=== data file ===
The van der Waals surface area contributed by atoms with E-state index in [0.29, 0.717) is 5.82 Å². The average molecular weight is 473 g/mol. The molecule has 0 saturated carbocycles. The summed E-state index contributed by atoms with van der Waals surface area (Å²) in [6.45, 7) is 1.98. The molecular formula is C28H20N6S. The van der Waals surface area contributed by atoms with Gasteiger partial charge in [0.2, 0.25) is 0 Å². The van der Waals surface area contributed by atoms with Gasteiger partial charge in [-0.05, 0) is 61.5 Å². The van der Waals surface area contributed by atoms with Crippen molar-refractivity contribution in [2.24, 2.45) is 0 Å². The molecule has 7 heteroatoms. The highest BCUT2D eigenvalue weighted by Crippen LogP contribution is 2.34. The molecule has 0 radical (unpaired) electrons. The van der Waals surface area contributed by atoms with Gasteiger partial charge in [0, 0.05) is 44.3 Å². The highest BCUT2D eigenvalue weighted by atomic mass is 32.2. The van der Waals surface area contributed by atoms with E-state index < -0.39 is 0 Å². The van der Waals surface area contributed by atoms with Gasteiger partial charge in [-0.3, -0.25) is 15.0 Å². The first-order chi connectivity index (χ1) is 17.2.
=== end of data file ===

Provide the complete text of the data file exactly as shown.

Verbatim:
The van der Waals surface area contributed by atoms with E-state index in [0.29, 0.717) is 5.82 Å². The average molecular weight is 473 g/mol. The molecule has 0 saturated carbocycles. The summed E-state index contributed by atoms with van der Waals surface area (Å²) in [6.45, 7) is 1.98. The molecular formula is C28H20N6S. The van der Waals surface area contributed by atoms with Gasteiger partial charge in [0.2, 0.25) is 0 Å². The van der Waals surface area contributed by atoms with Gasteiger partial charge in [-0.05, 0) is 61.5 Å². The van der Waals surface area contributed by atoms with Crippen molar-refractivity contribution in [2.24, 2.45) is 0 Å². The molecule has 7 heteroatoms. The highest BCUT2D eigenvalue weighted by Crippen LogP contribution is 2.34. The molecule has 0 radical (unpaired) electrons. The van der Waals surface area contributed by atoms with Gasteiger partial charge in [0, 0.05) is 44.3 Å². The highest BCUT2D eigenvalue weighted by atomic mass is 32.2. The van der Waals surface area contributed by atoms with E-state index < -0.39 is 0 Å². The van der Waals surface area contributed by atoms with Gasteiger partial charge in [-0.3, -0.25) is 15.0 Å². The first-order chi connectivity index (χ1) is 17.2.